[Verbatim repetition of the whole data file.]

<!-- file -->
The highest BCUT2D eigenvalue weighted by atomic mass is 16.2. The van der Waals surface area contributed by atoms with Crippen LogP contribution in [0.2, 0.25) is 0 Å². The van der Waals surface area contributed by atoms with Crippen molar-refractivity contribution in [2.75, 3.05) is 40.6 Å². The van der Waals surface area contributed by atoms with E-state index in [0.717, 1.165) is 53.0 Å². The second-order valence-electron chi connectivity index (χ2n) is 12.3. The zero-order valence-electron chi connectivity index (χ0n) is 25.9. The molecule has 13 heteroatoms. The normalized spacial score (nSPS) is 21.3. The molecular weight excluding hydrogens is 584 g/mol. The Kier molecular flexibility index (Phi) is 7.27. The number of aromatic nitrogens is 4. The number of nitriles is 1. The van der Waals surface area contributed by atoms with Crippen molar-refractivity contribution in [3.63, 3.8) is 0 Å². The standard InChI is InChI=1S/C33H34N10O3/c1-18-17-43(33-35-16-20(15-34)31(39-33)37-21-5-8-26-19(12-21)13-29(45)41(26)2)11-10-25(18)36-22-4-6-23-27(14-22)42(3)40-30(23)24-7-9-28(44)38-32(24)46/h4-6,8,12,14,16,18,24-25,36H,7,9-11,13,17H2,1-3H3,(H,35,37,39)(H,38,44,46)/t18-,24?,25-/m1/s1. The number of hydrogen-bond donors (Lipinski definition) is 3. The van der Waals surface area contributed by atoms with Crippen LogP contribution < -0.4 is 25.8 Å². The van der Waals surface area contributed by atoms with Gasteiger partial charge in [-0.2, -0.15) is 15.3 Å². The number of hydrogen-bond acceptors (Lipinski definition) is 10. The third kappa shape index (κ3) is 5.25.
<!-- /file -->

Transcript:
The highest BCUT2D eigenvalue weighted by atomic mass is 16.2. The van der Waals surface area contributed by atoms with Crippen LogP contribution in [0.2, 0.25) is 0 Å². The van der Waals surface area contributed by atoms with Crippen molar-refractivity contribution in [2.75, 3.05) is 40.6 Å². The van der Waals surface area contributed by atoms with E-state index in [0.717, 1.165) is 53.0 Å². The second-order valence-electron chi connectivity index (χ2n) is 12.3. The zero-order valence-electron chi connectivity index (χ0n) is 25.9. The molecule has 13 heteroatoms. The normalized spacial score (nSPS) is 21.3. The molecular weight excluding hydrogens is 584 g/mol. The Kier molecular flexibility index (Phi) is 7.27. The number of aromatic nitrogens is 4. The number of nitriles is 1. The van der Waals surface area contributed by atoms with Crippen molar-refractivity contribution in [3.63, 3.8) is 0 Å². The standard InChI is InChI=1S/C33H34N10O3/c1-18-17-43(33-35-16-20(15-34)31(39-33)37-21-5-8-26-19(12-21)13-29(45)41(26)2)11-10-25(18)36-22-4-6-23-27(14-22)42(3)40-30(23)24-7-9-28(44)38-32(24)46/h4-6,8,12,14,16,18,24-25,36H,7,9-11,13,17H2,1-3H3,(H,35,37,39)(H,38,44,46)/t18-,24?,25-/m1/s1. The number of hydrogen-bond donors (Lipinski definition) is 3. The van der Waals surface area contributed by atoms with Crippen LogP contribution < -0.4 is 25.8 Å². The van der Waals surface area contributed by atoms with Gasteiger partial charge in [-0.2, -0.15) is 15.3 Å². The number of hydrogen-bond acceptors (Lipinski definition) is 10. The third kappa shape index (κ3) is 5.25.